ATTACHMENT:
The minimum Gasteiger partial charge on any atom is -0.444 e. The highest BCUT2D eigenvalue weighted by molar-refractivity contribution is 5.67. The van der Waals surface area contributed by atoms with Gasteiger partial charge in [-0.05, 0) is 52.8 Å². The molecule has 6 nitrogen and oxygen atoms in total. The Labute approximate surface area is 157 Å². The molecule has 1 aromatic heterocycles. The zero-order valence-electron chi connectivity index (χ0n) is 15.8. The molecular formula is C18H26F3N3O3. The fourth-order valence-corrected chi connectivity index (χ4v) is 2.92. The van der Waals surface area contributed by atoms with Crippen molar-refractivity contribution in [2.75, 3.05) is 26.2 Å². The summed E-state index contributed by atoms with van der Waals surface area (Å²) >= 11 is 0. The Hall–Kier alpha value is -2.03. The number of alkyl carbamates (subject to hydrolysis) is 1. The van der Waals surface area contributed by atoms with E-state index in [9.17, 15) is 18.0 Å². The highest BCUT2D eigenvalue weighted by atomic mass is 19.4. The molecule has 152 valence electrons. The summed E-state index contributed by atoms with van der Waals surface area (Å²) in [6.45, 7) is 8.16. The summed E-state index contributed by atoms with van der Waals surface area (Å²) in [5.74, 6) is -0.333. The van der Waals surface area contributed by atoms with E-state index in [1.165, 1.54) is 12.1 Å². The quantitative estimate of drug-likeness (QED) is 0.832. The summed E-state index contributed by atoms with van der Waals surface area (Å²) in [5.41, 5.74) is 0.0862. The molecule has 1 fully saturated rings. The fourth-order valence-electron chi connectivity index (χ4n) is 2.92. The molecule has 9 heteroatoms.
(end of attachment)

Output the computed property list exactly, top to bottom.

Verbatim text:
The minimum Gasteiger partial charge on any atom is -0.444 e. The highest BCUT2D eigenvalue weighted by molar-refractivity contribution is 5.67. The van der Waals surface area contributed by atoms with Gasteiger partial charge in [-0.05, 0) is 52.8 Å². The molecule has 6 nitrogen and oxygen atoms in total. The Labute approximate surface area is 157 Å². The molecule has 1 aromatic heterocycles. The zero-order valence-electron chi connectivity index (χ0n) is 15.8. The molecular formula is C18H26F3N3O3. The fourth-order valence-corrected chi connectivity index (χ4v) is 2.92. The van der Waals surface area contributed by atoms with Crippen molar-refractivity contribution in [2.75, 3.05) is 26.2 Å². The summed E-state index contributed by atoms with van der Waals surface area (Å²) >= 11 is 0. The Hall–Kier alpha value is -2.03. The number of alkyl carbamates (subject to hydrolysis) is 1. The van der Waals surface area contributed by atoms with E-state index in [9.17, 15) is 18.0 Å². The highest BCUT2D eigenvalue weighted by atomic mass is 19.4. The molecule has 152 valence electrons. The summed E-state index contributed by atoms with van der Waals surface area (Å²) in [6.45, 7) is 8.16. The summed E-state index contributed by atoms with van der Waals surface area (Å²) in [5.74, 6) is -0.333. The van der Waals surface area contributed by atoms with E-state index in [1.165, 1.54) is 12.1 Å². The quantitative estimate of drug-likeness (QED) is 0.832. The summed E-state index contributed by atoms with van der Waals surface area (Å²) in [5.41, 5.74) is 0.0862. The molecule has 1 fully saturated rings. The fourth-order valence-electron chi connectivity index (χ4n) is 2.92. The molecule has 9 heteroatoms.